Organizers of the 40th annual Mohawk Valley Independence Day Celebration will take a much-needed break this week and then regroup next Monday.
“We’ll talk about what worked and what didn’t,” said Patty Clawson, who, along with husband Michael and longtime chairman Don Clark, co-chaired the three-day celebration.
One of the events that went well was the addition of karaoke to the fireworks preshow. “The kids really enjoyed it,” Clawson said.
In years past, organizers have used bands to provide musical entertainment, but it was logistically difficult.
This year, Peter Rhode, who also provides the sound for the parade, handled the music and the karaoke.
Clawson said the Civil War battle reenactments were very well attended and people seemed to enjoy the addition of gunfighters performing in the park.
The fireworks display also drew rave reviews. Clawson said that this year the fireworks were electronically fired, which made the displays more rapid.
“It was really amazing,” Leah West said of the fireworks display. She and her family spent the next morning serving up breakfast for 754 people at the annual Graeagle Volunteer Fire Department’s pancake breakfast.
While her husband, Dan, who is the former fire chief, and son Trey flipped pancakes, daughters Lindsay and Mallory served drinks to the thirsty diners.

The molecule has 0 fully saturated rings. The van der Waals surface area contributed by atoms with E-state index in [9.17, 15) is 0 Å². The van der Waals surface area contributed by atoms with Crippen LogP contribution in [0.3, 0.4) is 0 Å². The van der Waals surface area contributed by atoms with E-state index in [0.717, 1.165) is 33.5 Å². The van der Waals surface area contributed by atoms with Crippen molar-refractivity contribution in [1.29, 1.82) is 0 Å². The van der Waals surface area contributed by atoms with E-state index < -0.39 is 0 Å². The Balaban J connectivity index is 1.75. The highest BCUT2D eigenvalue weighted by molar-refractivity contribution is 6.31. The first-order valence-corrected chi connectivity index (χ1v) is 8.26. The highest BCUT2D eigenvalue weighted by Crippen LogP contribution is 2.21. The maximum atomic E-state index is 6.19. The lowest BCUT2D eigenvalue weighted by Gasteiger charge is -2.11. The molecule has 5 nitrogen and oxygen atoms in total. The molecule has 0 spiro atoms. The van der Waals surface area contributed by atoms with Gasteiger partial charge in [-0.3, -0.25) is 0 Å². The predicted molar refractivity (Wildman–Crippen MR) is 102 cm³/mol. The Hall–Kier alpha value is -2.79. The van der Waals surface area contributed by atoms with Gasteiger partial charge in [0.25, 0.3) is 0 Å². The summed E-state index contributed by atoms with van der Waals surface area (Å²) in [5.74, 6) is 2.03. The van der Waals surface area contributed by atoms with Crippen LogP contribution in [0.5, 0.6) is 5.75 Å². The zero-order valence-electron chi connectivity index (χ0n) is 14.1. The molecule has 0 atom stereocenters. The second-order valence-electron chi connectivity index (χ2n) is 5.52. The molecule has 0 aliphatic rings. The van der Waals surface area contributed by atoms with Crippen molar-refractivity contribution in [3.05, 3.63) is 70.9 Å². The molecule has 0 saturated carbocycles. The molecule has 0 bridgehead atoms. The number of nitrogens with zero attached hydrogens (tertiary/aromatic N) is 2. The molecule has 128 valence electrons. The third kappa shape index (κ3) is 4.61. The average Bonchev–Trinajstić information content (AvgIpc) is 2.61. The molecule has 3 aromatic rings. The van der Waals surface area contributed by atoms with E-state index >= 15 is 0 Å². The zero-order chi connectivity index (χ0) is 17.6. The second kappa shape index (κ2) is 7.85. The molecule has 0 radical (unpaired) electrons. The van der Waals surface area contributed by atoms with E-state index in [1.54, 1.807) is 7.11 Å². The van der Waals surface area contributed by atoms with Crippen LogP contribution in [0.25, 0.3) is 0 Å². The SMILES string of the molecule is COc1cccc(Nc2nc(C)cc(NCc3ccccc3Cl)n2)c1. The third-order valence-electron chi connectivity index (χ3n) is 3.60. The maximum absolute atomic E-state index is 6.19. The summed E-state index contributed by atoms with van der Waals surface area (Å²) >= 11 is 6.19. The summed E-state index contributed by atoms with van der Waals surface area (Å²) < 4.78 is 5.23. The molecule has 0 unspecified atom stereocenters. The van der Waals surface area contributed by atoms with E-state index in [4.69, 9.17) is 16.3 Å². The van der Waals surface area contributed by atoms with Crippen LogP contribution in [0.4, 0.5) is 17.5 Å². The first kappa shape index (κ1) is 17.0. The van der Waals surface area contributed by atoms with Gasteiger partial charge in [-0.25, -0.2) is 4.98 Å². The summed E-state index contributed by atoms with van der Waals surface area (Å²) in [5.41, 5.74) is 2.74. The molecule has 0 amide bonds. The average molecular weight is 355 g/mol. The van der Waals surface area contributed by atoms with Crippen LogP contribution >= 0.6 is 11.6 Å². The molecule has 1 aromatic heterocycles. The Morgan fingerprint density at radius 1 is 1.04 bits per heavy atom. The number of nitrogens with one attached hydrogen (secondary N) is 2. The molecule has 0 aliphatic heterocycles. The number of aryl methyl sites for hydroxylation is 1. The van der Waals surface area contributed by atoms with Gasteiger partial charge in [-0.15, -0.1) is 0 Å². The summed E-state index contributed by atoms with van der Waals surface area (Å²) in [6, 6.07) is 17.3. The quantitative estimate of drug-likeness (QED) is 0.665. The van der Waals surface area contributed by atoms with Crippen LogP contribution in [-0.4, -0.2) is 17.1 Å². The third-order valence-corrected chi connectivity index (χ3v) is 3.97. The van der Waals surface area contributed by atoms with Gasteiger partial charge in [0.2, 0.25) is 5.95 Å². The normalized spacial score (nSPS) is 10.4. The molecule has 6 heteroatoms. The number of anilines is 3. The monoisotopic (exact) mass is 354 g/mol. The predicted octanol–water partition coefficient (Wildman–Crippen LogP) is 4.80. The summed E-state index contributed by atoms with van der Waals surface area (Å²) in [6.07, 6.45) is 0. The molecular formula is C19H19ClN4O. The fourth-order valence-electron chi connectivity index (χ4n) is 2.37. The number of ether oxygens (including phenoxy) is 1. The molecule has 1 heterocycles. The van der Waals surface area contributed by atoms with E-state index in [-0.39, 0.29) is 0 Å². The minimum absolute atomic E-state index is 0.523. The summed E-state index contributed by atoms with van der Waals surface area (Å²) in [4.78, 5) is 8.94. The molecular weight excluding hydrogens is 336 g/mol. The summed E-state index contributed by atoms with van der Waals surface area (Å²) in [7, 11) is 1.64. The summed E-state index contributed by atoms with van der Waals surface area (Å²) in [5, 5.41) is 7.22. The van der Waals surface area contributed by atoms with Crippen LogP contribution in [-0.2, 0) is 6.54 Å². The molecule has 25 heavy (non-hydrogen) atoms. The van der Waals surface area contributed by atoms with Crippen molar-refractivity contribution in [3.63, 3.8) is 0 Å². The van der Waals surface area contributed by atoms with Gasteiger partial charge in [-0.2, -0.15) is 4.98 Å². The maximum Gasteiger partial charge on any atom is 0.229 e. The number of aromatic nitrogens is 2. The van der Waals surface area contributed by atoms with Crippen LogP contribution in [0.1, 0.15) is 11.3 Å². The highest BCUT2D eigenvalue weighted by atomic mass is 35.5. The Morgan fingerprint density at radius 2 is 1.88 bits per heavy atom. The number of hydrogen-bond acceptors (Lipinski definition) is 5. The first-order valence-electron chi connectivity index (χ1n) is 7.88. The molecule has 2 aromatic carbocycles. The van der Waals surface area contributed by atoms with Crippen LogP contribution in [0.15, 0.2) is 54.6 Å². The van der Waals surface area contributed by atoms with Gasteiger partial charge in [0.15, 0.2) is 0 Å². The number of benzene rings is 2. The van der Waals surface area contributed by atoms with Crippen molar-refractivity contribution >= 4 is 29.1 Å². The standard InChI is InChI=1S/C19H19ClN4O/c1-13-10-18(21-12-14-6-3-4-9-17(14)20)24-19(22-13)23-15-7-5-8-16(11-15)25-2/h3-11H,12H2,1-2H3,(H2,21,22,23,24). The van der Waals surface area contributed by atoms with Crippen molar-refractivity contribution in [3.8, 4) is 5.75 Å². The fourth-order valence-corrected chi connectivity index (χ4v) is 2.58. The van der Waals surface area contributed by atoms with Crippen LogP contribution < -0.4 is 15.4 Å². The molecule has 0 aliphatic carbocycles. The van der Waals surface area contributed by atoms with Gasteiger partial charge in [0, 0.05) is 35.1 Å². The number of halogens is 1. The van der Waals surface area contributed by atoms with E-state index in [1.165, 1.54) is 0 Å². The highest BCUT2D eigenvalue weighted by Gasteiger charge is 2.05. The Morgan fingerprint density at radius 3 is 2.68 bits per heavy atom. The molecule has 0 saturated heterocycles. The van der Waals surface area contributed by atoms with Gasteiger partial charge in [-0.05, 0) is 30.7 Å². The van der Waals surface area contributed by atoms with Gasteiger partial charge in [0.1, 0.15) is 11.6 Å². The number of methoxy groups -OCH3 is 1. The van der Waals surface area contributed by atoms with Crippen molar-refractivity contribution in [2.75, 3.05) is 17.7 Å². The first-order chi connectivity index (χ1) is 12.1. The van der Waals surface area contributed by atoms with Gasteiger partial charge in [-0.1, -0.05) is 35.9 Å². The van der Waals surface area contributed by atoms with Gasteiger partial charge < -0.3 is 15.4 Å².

After breakfast, residents and visitors sauntered down the street where the Day in the Park was already under way. Various nonprofit groups offered such activities as a bouncy house and rock climbing, to fun fare such as snow cones, cotton candy and hamburgers.
The parade got under way just after 1 p.m., with former radio announcer Bob Darling debuting as the new parade host. Darling took over for longtime parade announcer John Williamson.
“He gave me some good pointers,” Darling said of Williamson. Though he admitted to some first-parade jitters, Darling said that he couldn’t say no when Don Clark called and asked him to emcee.
Rows of people lined the parade route, though organizers said the crowds seemed a little thinner than in years past, which they attributed to the festivities occurring a few days before the actual holiday.
Fewer people meant less mess. “It’s the cleanest we have seen in quite awhile,” said committee member Wayne Pearson, who also works for Graeagle Land and Water, which provides the facilities, setup and cleanup for the events.
While there was less cleanup, there were more medical calls. There was reportedly a fight at the Knotty Pine Tavern, and thrown beverage bottles, resulting in lacerations to several people.
Clawson said that it’s unfortunate that those events took place and no doubt the committee will discuss the incidents during next week’s meeting.
Then the committee can enjoy a five-month break before planning for the 2013 celebration, which gets under way in January.
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